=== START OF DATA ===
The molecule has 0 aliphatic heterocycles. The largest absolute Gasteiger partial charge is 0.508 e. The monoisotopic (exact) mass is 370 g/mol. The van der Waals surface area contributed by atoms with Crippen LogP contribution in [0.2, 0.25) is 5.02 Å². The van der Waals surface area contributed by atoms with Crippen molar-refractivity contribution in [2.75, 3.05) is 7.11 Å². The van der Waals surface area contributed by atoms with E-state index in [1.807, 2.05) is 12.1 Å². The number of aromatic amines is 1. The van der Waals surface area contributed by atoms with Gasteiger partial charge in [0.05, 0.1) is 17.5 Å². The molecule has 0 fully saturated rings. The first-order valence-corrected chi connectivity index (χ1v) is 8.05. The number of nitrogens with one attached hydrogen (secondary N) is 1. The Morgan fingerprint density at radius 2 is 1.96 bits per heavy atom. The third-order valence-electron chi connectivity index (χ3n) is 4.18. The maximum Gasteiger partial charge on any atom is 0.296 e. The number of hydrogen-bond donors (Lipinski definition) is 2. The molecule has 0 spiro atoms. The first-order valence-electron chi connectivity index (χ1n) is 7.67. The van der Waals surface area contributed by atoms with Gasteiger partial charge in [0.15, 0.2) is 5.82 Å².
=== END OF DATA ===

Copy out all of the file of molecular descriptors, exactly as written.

The molecule has 0 aliphatic heterocycles. The largest absolute Gasteiger partial charge is 0.508 e. The monoisotopic (exact) mass is 370 g/mol. The van der Waals surface area contributed by atoms with Crippen LogP contribution in [0.2, 0.25) is 5.02 Å². The van der Waals surface area contributed by atoms with Crippen molar-refractivity contribution in [2.75, 3.05) is 7.11 Å². The van der Waals surface area contributed by atoms with E-state index in [1.807, 2.05) is 12.1 Å². The number of aromatic amines is 1. The van der Waals surface area contributed by atoms with Gasteiger partial charge in [0.05, 0.1) is 17.5 Å². The molecule has 0 fully saturated rings. The first-order valence-corrected chi connectivity index (χ1v) is 8.05. The number of nitrogens with one attached hydrogen (secondary N) is 1. The Morgan fingerprint density at radius 2 is 1.96 bits per heavy atom. The third-order valence-electron chi connectivity index (χ3n) is 4.18. The maximum Gasteiger partial charge on any atom is 0.296 e. The number of hydrogen-bond donors (Lipinski definition) is 2. The molecule has 0 spiro atoms. The first-order valence-electron chi connectivity index (χ1n) is 7.67. The van der Waals surface area contributed by atoms with Gasteiger partial charge in [0.15, 0.2) is 5.82 Å².